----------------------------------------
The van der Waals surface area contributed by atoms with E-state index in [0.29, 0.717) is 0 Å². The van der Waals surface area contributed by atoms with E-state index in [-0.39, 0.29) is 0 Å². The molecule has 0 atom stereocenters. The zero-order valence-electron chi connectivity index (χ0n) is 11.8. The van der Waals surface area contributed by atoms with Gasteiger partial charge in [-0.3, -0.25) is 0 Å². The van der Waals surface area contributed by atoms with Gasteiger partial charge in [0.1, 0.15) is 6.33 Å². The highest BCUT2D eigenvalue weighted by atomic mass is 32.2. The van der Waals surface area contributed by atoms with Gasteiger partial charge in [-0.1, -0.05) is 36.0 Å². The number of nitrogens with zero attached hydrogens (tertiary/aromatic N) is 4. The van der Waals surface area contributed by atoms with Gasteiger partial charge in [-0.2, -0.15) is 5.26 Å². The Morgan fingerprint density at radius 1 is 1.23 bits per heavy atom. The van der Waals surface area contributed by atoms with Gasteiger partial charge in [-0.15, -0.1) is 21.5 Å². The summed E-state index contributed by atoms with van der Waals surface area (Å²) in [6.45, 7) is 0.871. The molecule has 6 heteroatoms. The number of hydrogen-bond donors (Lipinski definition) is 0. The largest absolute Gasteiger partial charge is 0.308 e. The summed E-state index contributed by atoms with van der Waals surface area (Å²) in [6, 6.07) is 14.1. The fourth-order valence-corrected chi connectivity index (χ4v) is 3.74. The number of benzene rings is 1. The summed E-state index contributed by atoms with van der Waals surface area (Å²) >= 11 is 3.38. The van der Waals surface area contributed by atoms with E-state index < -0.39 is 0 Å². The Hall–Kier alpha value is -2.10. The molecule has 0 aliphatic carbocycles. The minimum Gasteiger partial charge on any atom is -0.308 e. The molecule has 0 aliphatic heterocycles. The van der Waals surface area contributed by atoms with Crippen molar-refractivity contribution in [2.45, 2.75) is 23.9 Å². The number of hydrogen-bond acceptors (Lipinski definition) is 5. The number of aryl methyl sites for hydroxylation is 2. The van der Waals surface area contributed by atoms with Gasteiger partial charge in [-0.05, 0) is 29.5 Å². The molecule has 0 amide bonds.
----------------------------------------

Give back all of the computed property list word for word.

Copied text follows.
The van der Waals surface area contributed by atoms with E-state index in [0.29, 0.717) is 0 Å². The van der Waals surface area contributed by atoms with E-state index in [-0.39, 0.29) is 0 Å². The molecule has 0 atom stereocenters. The zero-order valence-electron chi connectivity index (χ0n) is 11.8. The van der Waals surface area contributed by atoms with Gasteiger partial charge in [-0.3, -0.25) is 0 Å². The van der Waals surface area contributed by atoms with Gasteiger partial charge in [0.1, 0.15) is 6.33 Å². The highest BCUT2D eigenvalue weighted by atomic mass is 32.2. The van der Waals surface area contributed by atoms with Gasteiger partial charge in [-0.1, -0.05) is 36.0 Å². The number of nitrogens with zero attached hydrogens (tertiary/aromatic N) is 4. The van der Waals surface area contributed by atoms with Gasteiger partial charge in [-0.2, -0.15) is 5.26 Å². The Morgan fingerprint density at radius 1 is 1.23 bits per heavy atom. The van der Waals surface area contributed by atoms with Gasteiger partial charge in [-0.15, -0.1) is 21.5 Å². The summed E-state index contributed by atoms with van der Waals surface area (Å²) in [6.45, 7) is 0.871. The molecule has 6 heteroatoms. The number of hydrogen-bond donors (Lipinski definition) is 0. The largest absolute Gasteiger partial charge is 0.308 e. The summed E-state index contributed by atoms with van der Waals surface area (Å²) in [6, 6.07) is 14.1. The fourth-order valence-corrected chi connectivity index (χ4v) is 3.74. The number of benzene rings is 1. The summed E-state index contributed by atoms with van der Waals surface area (Å²) >= 11 is 3.38. The van der Waals surface area contributed by atoms with E-state index < -0.39 is 0 Å². The Hall–Kier alpha value is -2.10. The molecule has 0 aliphatic carbocycles. The minimum Gasteiger partial charge on any atom is -0.308 e. The molecule has 0 aliphatic heterocycles. The van der Waals surface area contributed by atoms with Crippen molar-refractivity contribution in [2.45, 2.75) is 23.9 Å². The number of hydrogen-bond acceptors (Lipinski definition) is 5. The number of aryl methyl sites for hydroxylation is 2. The van der Waals surface area contributed by atoms with Gasteiger partial charge in [-0.05, 0) is 29.5 Å². The molecule has 0 amide bonds.